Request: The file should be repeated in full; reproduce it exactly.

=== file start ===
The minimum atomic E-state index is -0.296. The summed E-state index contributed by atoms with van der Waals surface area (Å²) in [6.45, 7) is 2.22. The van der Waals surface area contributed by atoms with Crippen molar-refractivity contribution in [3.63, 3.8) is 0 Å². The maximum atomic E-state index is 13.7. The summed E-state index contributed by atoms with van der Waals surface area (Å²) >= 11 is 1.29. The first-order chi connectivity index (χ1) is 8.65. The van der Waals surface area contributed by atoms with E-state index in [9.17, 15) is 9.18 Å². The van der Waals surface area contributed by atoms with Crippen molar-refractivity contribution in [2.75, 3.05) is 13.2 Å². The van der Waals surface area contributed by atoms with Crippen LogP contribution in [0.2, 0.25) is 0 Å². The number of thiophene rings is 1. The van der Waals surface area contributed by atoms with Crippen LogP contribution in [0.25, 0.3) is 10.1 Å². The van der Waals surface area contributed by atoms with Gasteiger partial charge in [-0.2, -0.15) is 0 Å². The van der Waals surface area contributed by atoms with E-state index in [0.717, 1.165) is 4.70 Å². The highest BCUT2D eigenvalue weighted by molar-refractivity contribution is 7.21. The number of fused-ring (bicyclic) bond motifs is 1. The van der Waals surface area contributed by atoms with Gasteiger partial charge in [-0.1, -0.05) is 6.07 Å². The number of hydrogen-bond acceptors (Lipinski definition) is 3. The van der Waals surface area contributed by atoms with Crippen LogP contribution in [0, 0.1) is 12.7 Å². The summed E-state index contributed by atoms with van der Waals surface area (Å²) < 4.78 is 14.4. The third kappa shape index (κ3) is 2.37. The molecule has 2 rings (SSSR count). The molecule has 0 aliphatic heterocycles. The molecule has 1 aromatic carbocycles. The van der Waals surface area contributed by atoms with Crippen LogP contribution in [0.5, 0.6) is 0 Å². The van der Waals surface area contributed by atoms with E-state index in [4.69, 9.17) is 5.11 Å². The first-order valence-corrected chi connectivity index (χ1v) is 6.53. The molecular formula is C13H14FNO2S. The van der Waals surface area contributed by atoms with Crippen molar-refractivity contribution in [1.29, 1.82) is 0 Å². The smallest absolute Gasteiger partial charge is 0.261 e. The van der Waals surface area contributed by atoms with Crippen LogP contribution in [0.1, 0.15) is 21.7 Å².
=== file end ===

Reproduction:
The minimum atomic E-state index is -0.296. The summed E-state index contributed by atoms with van der Waals surface area (Å²) in [6.45, 7) is 2.22. The van der Waals surface area contributed by atoms with Crippen molar-refractivity contribution in [3.63, 3.8) is 0 Å². The maximum atomic E-state index is 13.7. The summed E-state index contributed by atoms with van der Waals surface area (Å²) >= 11 is 1.29. The first-order chi connectivity index (χ1) is 8.65. The van der Waals surface area contributed by atoms with E-state index in [9.17, 15) is 9.18 Å². The van der Waals surface area contributed by atoms with Crippen molar-refractivity contribution in [2.75, 3.05) is 13.2 Å². The van der Waals surface area contributed by atoms with Crippen LogP contribution in [0.2, 0.25) is 0 Å². The number of thiophene rings is 1. The van der Waals surface area contributed by atoms with Crippen LogP contribution in [0.25, 0.3) is 10.1 Å². The van der Waals surface area contributed by atoms with Gasteiger partial charge in [-0.2, -0.15) is 0 Å². The van der Waals surface area contributed by atoms with E-state index in [0.717, 1.165) is 4.70 Å². The highest BCUT2D eigenvalue weighted by molar-refractivity contribution is 7.21. The number of fused-ring (bicyclic) bond motifs is 1. The van der Waals surface area contributed by atoms with Gasteiger partial charge in [-0.1, -0.05) is 6.07 Å². The number of hydrogen-bond acceptors (Lipinski definition) is 3. The van der Waals surface area contributed by atoms with Crippen LogP contribution in [0, 0.1) is 12.7 Å². The summed E-state index contributed by atoms with van der Waals surface area (Å²) < 4.78 is 14.4. The third kappa shape index (κ3) is 2.37. The molecule has 2 rings (SSSR count). The molecule has 0 aliphatic heterocycles. The molecule has 1 aromatic carbocycles. The van der Waals surface area contributed by atoms with Crippen LogP contribution in [0.5, 0.6) is 0 Å². The van der Waals surface area contributed by atoms with E-state index in [4.69, 9.17) is 5.11 Å². The first-order valence-corrected chi connectivity index (χ1v) is 6.53. The molecular formula is C13H14FNO2S. The van der Waals surface area contributed by atoms with Crippen molar-refractivity contribution in [1.29, 1.82) is 0 Å². The smallest absolute Gasteiger partial charge is 0.261 e. The van der Waals surface area contributed by atoms with Crippen LogP contribution in [0.1, 0.15) is 21.7 Å².